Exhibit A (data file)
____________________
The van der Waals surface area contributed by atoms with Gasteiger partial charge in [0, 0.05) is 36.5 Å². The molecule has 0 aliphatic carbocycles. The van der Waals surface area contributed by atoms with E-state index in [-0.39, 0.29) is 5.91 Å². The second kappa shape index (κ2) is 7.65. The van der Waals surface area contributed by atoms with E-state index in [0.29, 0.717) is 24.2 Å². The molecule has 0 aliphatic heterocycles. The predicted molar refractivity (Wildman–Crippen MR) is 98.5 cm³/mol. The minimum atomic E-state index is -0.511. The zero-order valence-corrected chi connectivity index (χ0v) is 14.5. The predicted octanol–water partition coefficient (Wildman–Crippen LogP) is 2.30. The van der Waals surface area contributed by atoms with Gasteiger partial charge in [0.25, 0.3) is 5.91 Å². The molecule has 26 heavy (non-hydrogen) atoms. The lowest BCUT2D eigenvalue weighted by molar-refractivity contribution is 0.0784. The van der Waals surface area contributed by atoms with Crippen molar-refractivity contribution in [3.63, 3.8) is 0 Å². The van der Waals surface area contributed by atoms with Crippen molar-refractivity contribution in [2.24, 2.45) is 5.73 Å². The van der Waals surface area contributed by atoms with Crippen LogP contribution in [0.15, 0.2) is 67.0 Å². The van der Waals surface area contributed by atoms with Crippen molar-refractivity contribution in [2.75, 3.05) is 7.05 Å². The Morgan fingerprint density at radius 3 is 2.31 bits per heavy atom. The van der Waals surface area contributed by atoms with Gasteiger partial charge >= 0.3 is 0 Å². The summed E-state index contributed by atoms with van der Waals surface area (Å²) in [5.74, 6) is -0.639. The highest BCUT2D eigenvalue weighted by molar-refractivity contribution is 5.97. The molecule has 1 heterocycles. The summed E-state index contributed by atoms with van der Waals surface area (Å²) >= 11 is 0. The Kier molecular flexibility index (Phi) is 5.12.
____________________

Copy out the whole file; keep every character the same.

The van der Waals surface area contributed by atoms with Gasteiger partial charge in [0, 0.05) is 36.5 Å². The molecule has 0 aliphatic carbocycles. The van der Waals surface area contributed by atoms with E-state index in [-0.39, 0.29) is 5.91 Å². The second kappa shape index (κ2) is 7.65. The van der Waals surface area contributed by atoms with E-state index in [0.29, 0.717) is 24.2 Å². The molecule has 0 aliphatic heterocycles. The predicted molar refractivity (Wildman–Crippen MR) is 98.5 cm³/mol. The minimum atomic E-state index is -0.511. The zero-order valence-corrected chi connectivity index (χ0v) is 14.5. The predicted octanol–water partition coefficient (Wildman–Crippen LogP) is 2.30. The van der Waals surface area contributed by atoms with Gasteiger partial charge in [0.25, 0.3) is 5.91 Å². The molecule has 26 heavy (non-hydrogen) atoms. The lowest BCUT2D eigenvalue weighted by molar-refractivity contribution is 0.0784. The van der Waals surface area contributed by atoms with Crippen molar-refractivity contribution in [3.63, 3.8) is 0 Å². The van der Waals surface area contributed by atoms with Crippen molar-refractivity contribution in [2.24, 2.45) is 5.73 Å². The van der Waals surface area contributed by atoms with Crippen LogP contribution in [0.15, 0.2) is 67.0 Å². The van der Waals surface area contributed by atoms with Crippen molar-refractivity contribution in [2.75, 3.05) is 7.05 Å². The Morgan fingerprint density at radius 3 is 2.31 bits per heavy atom. The van der Waals surface area contributed by atoms with Gasteiger partial charge >= 0.3 is 0 Å². The summed E-state index contributed by atoms with van der Waals surface area (Å²) in [5.74, 6) is -0.639. The highest BCUT2D eigenvalue weighted by molar-refractivity contribution is 5.97. The molecule has 1 heterocycles. The summed E-state index contributed by atoms with van der Waals surface area (Å²) >= 11 is 0. The Kier molecular flexibility index (Phi) is 5.12.